Pass by the other parts, and look at the manner in which the people of New England have of late carried on the Whale Fishery. Whilst we follow them among the tumbling mountains of ice, and behold them penetrating into the deepest frozen recesses of Hudson’s Bay and Davis’s Straits, whilst we are looking for them beneath the Arctic Circle, we hear that they have pierced into the opposite region of polar cold, that they are at the antipodes, and engaged under the frozen Serpent of the south. Falkland Island, which seemed too remote and romantic an object for the grasp of national ambition, is but a stage and resting-place in the progress of their victorious industry. Nor is the equinoctial heat more discouraging to them, than the accumulated winter of both the poles. We know that whilst some of them draw the line and strike the harpoon on the coast of Africa, others run the longitude, and pursue their gigantic game along the coast of Brazil. No sea but what is vexed by their fisheries. No climate that is not witness to their toils. Neither the perseverance of Holland, nor the activity of France, nor the dexterous and firm sagacity of English enterprize, ever carried this most perilous mode of hardy industry to the extent to which it has been pushed by this recent people; a people who are still, as it were, but in the gristle, and not yet hardened into the bone of manhood. When I contemplate these things; when I know that the Colonies in general owe little or nothing to any care of ours, and that they are not squeezed into this happy form by the constraints of watchful and suspicious government, but that, through a wise and salutary neglect, a generous nature has been suffered to take her own way to perfection; when I reflect upon these effects, when I see how profitable they have been to us, I feel all the pride of power sink, and all presumption in the wisdom of human contrivances melt and die away within me. My rigour relents. I pardon something to the spirit of liberty.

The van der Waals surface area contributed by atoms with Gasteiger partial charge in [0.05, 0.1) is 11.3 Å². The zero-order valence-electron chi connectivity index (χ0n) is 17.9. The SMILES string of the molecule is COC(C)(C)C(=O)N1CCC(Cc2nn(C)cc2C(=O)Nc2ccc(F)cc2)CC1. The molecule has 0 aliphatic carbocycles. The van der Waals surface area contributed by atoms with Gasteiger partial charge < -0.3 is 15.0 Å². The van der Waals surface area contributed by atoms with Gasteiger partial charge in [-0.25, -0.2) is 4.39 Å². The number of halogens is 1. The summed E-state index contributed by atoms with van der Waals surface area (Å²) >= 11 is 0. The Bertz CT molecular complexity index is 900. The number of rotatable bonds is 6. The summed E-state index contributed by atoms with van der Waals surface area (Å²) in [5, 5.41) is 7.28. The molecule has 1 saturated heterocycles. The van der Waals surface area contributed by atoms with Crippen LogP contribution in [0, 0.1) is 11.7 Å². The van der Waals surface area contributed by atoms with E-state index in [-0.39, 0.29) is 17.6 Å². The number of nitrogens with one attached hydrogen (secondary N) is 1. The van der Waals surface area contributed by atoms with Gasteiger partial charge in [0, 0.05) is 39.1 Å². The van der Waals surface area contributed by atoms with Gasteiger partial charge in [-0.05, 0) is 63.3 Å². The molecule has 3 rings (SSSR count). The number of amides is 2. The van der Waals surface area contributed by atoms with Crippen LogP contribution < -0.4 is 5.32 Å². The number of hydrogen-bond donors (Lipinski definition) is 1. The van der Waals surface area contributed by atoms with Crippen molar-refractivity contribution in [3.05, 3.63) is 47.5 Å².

Paul, after that comment, I have to give you this poem, which I'll bet you've never heard of. I ran across it in a literature anthology we use for home schooling:

Square-Toed Princes

by Robert P. Tristram Coffin

My ancestors were fine, long men,
Their hands were like square sails,
They ran the lengths of longitudes,
Harpooning spouting whales.

Men to put a twinkle in
The proud eyes of their Maker,
Standing up against the winds
On the square toes of a Quaker.

From Baffin’s Bay and Davis Strait
To the Serpent of the South,
They had the whale-gaff in the fist
And Scripture in the mouth.

Fingers like belaying pins,
A heart like an iron bucket,
Humble servants of the Lord,
Princes of Nantucket.

The wallowing mammoths of the sea
Felt their ruddy will
And quaked along the Torrid Line
From Gold Coast to Brazil.

In notches on the mizzen-mast
These men kept the tally;
Their hearts were the Rose of Sharon
And the Lily of the Valley.

The Yankee grit was in the spines,
Their voices were like guns;
They yearned to breed a nation up,
They manned their ships with sons.

They brought home ambergris and oil
In hogsheads and in tierces
And knelt down on their pineboard floors
To thank God for his mercies.

Square-riggers were their trundle-beds,
And they found their graves
In the sea or nigh the sea,
Within the sound of waves.

They wrapped the ocean like a cloak
And the shifting dunes above them;